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The 39th Congress, which framed the 14th Amendment, had a much different debate over the federal debt than the debate that is slated to take place in the very near future in the 118th Congress. Members of both parties in the 39th Congress agreed that the United States must honor the nation’s debt, that is, that Congress was obligated to pay bondholders the interest due when the interest was due. They debated only whether the United States could tax the interest on federal bonds. Today’s Congress, however, may soon debate whether to stiff some federal creditors and renege on some federal obligations, obligations all the Reconstruction framers agreed was paramount.
On March 26, 1866, the House of Representatives made their opinions on federal obligations known when considering three resolutions offered by Rep. Andrew Rogers (D-N.J.). Rogers vociferously opposed the Civil Rights Act of 1866—which he described as giving “Congress such dangerous powers over the liberties of the people”—and the 14th Amendment, the first section of which he maintained was “no more nor less than an attempt to embody in the Constitution of the United States that outrageous and miserable civil rights bill.” Nevertheless, he was far more agreeable on the war debt of the Confederacy and public debt of the United States. His first resolution on the rebel debt declared, “That the Federal Government has no constitutional right to assume or pay the debt of the so-called confederate government of the insurgent States, and that it would be an outrage even to attempt to do so.” And his second resolution on the federal debt declared, “That the honor of the Federal Government and every principle of justice demand that the Federal debt should be paid to the utmost farthing; that repudiation should be discountenanced, and the plighted faith of the country sacredly preserved.”
Rogers proved prophetic when he declared, “I take for granted that the members upon both sides of the House, without one dissenting voice, will record themselves fearlessly and with pleasure in favor of the two resolutions contained in this series.” No Republican or Democrat in the discussion that followed offered any criticism—or even commentary—on the first two resolutions. The sacred status of the national debt and the illegality of the confederate debt were taken for granted.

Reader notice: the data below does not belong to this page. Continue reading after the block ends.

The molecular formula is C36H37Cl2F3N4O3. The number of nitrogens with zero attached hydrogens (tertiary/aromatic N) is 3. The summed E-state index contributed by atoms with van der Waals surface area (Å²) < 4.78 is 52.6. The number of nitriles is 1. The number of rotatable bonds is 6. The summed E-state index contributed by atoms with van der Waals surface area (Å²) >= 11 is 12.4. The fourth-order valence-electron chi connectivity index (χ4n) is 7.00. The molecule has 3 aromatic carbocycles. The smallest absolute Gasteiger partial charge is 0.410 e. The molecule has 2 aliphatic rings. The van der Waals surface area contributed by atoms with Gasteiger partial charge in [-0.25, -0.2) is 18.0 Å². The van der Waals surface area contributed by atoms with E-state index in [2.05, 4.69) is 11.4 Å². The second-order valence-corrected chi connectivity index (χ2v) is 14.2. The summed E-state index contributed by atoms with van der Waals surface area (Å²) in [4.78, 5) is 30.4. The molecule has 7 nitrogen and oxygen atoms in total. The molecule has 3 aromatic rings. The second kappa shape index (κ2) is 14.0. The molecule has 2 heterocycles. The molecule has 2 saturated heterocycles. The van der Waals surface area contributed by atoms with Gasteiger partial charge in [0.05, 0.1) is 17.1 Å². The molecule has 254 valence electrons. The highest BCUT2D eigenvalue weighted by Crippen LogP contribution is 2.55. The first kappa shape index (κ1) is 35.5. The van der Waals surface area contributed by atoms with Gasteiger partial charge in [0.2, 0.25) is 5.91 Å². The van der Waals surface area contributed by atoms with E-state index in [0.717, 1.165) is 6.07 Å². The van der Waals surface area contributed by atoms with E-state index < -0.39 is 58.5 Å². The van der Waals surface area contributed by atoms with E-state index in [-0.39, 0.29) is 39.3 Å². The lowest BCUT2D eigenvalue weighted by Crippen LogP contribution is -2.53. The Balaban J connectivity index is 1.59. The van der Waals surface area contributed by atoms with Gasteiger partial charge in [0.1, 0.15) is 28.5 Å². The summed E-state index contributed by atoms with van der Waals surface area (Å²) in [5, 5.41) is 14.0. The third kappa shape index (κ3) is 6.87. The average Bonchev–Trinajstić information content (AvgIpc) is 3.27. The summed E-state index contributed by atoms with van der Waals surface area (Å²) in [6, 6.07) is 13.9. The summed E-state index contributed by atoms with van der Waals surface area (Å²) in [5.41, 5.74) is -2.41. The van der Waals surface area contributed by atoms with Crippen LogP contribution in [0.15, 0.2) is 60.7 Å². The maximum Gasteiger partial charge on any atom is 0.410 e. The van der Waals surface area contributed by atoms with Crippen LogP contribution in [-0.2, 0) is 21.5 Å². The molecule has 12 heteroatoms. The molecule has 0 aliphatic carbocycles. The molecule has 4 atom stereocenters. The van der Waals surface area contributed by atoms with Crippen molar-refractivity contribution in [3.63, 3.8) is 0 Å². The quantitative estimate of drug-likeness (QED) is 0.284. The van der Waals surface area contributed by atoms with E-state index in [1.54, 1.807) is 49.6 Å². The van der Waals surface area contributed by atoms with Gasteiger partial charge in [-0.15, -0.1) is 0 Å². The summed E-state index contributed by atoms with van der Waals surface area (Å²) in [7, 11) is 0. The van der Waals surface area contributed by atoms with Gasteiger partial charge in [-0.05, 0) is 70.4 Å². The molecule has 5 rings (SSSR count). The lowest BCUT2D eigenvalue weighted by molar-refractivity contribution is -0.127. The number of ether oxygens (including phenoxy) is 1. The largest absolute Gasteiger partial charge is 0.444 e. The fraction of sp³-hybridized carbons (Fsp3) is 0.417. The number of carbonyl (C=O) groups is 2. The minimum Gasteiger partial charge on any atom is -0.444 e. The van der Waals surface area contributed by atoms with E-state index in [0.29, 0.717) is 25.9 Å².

The only debate in the House that the Rogers resolutions inspired was over the third proposition, which is not relevant to today’s debt ceiling crisis. Namely, bipartisan divisions emerged on whether interest on federal bonds could be taxed. Every Republican who spoke maintained that federal bonds could not be taxed unless the federal government reserved the right to tax when the bonds were issued. Several Democrats disagreed. Rogers pointed to resolutions of “the Democratic conventions of New Jersey, New York, and of the other States” “against a privileged class [of bondholders] being exempted from taxation.” The resolutions were sent to the House Ways and Means Committee and never returned.
The 39th Congress proved as agreeable with respect to the public debt of the United States when debating Section 4 of the proposed 14th Amendment. The first sentence of that section states, “The validity of the public debt of the United States, authorized by law, including debts incurred for payment of pensions and bounties for services in suppressing insurrection or rebellion, shall not be questioned.” Rep. Joseph Defrees (R-Ind.) spoke for the other members of his party when asserting, “The fourth section of the joint resolution ... will meet with little, if any opposition. The good character of the Government depends upon the fidelity with which it meets the contracts and discharges its pecuniary obligations.”
This consensus was bipartisan. Rep. Aaron Harding (D-Ky.) described the provision on the federal debt as “very sound and wholesome.” Rogers stated that the proposed constitutional amendment on “the validity of the Federal debt would meet the approbation of every State.”